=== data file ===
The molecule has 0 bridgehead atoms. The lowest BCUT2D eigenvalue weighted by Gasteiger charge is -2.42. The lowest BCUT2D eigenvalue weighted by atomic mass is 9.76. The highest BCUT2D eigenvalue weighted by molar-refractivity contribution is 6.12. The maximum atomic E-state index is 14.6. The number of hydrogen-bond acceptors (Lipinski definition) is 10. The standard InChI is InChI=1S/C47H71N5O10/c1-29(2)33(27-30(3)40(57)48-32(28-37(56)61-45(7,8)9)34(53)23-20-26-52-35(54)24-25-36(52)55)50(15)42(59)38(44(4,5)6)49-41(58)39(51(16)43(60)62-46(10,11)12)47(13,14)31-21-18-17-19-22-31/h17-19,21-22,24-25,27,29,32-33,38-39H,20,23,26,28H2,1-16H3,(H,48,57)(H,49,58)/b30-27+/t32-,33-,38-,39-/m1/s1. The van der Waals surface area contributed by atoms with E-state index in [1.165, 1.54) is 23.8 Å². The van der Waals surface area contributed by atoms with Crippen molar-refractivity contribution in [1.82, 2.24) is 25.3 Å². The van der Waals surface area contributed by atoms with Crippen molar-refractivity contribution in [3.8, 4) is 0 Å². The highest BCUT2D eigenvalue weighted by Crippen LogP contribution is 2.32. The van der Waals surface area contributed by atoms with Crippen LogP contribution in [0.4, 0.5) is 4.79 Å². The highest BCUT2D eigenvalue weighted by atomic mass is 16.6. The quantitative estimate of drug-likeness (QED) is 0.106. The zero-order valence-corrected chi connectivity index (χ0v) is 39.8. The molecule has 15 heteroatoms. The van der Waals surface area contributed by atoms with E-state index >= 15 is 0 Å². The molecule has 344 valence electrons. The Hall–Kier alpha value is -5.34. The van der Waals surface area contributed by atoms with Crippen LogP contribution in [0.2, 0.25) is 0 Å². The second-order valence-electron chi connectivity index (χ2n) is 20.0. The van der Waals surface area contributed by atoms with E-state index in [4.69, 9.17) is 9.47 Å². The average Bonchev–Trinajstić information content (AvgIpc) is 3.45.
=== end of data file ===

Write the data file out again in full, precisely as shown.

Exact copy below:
The molecule has 0 bridgehead atoms. The lowest BCUT2D eigenvalue weighted by Gasteiger charge is -2.42. The lowest BCUT2D eigenvalue weighted by atomic mass is 9.76. The highest BCUT2D eigenvalue weighted by molar-refractivity contribution is 6.12. The maximum atomic E-state index is 14.6. The number of hydrogen-bond acceptors (Lipinski definition) is 10. The standard InChI is InChI=1S/C47H71N5O10/c1-29(2)33(27-30(3)40(57)48-32(28-37(56)61-45(7,8)9)34(53)23-20-26-52-35(54)24-25-36(52)55)50(15)42(59)38(44(4,5)6)49-41(58)39(51(16)43(60)62-46(10,11)12)47(13,14)31-21-18-17-19-22-31/h17-19,21-22,24-25,27,29,32-33,38-39H,20,23,26,28H2,1-16H3,(H,48,57)(H,49,58)/b30-27+/t32-,33-,38-,39-/m1/s1. The van der Waals surface area contributed by atoms with E-state index in [1.165, 1.54) is 23.8 Å². The van der Waals surface area contributed by atoms with Crippen molar-refractivity contribution in [1.82, 2.24) is 25.3 Å². The van der Waals surface area contributed by atoms with Crippen molar-refractivity contribution in [3.8, 4) is 0 Å². The highest BCUT2D eigenvalue weighted by Crippen LogP contribution is 2.32. The van der Waals surface area contributed by atoms with Crippen LogP contribution in [0.4, 0.5) is 4.79 Å². The highest BCUT2D eigenvalue weighted by atomic mass is 16.6. The quantitative estimate of drug-likeness (QED) is 0.106. The zero-order valence-corrected chi connectivity index (χ0v) is 39.8. The molecule has 15 heteroatoms. The van der Waals surface area contributed by atoms with E-state index >= 15 is 0 Å². The molecule has 344 valence electrons. The Hall–Kier alpha value is -5.34. The van der Waals surface area contributed by atoms with Crippen LogP contribution in [0.2, 0.25) is 0 Å². The second-order valence-electron chi connectivity index (χ2n) is 20.0. The van der Waals surface area contributed by atoms with E-state index in [4.69, 9.17) is 9.47 Å². The average Bonchev–Trinajstić information content (AvgIpc) is 3.45.